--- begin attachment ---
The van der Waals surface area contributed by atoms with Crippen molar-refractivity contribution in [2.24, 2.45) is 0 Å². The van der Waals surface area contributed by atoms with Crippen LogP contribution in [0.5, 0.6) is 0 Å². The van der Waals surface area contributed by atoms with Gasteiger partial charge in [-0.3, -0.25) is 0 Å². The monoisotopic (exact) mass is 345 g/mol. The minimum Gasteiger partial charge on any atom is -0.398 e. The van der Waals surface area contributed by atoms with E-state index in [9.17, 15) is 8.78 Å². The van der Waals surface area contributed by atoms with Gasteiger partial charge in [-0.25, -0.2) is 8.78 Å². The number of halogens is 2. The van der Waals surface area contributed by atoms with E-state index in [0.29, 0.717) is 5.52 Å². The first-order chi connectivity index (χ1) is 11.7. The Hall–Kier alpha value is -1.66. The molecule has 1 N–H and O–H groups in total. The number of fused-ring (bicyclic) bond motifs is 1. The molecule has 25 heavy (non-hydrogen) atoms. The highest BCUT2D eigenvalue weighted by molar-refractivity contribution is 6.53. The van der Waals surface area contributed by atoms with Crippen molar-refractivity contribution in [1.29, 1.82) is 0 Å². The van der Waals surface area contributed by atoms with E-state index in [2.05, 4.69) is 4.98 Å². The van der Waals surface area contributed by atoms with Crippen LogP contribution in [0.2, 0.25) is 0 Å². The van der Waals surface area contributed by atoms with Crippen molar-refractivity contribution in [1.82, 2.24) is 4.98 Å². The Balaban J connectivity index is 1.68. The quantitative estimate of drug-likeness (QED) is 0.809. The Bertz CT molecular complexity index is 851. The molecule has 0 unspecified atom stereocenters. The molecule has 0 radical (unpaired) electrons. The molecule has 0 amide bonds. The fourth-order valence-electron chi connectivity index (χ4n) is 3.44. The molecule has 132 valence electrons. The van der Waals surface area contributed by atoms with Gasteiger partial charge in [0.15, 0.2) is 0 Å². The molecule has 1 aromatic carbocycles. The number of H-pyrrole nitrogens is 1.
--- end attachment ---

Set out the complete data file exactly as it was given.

The van der Waals surface area contributed by atoms with Crippen molar-refractivity contribution in [2.24, 2.45) is 0 Å². The van der Waals surface area contributed by atoms with Crippen LogP contribution in [0.5, 0.6) is 0 Å². The van der Waals surface area contributed by atoms with Gasteiger partial charge in [-0.3, -0.25) is 0 Å². The monoisotopic (exact) mass is 345 g/mol. The minimum Gasteiger partial charge on any atom is -0.398 e. The van der Waals surface area contributed by atoms with E-state index in [9.17, 15) is 8.78 Å². The van der Waals surface area contributed by atoms with Gasteiger partial charge in [-0.25, -0.2) is 8.78 Å². The number of halogens is 2. The van der Waals surface area contributed by atoms with E-state index in [0.29, 0.717) is 5.52 Å². The first-order chi connectivity index (χ1) is 11.7. The Hall–Kier alpha value is -1.66. The molecule has 1 N–H and O–H groups in total. The number of fused-ring (bicyclic) bond motifs is 1. The molecule has 25 heavy (non-hydrogen) atoms. The highest BCUT2D eigenvalue weighted by molar-refractivity contribution is 6.53. The van der Waals surface area contributed by atoms with Crippen molar-refractivity contribution in [1.29, 1.82) is 0 Å². The van der Waals surface area contributed by atoms with E-state index in [2.05, 4.69) is 4.98 Å². The van der Waals surface area contributed by atoms with Crippen LogP contribution in [0.2, 0.25) is 0 Å². The van der Waals surface area contributed by atoms with Crippen molar-refractivity contribution in [1.82, 2.24) is 4.98 Å². The Balaban J connectivity index is 1.68. The quantitative estimate of drug-likeness (QED) is 0.809. The Bertz CT molecular complexity index is 851. The molecule has 0 unspecified atom stereocenters. The molecule has 0 radical (unpaired) electrons. The molecule has 0 amide bonds. The fourth-order valence-electron chi connectivity index (χ4n) is 3.44. The molecule has 132 valence electrons. The van der Waals surface area contributed by atoms with Gasteiger partial charge in [0.15, 0.2) is 0 Å². The molecule has 1 aromatic carbocycles. The number of H-pyrrole nitrogens is 1.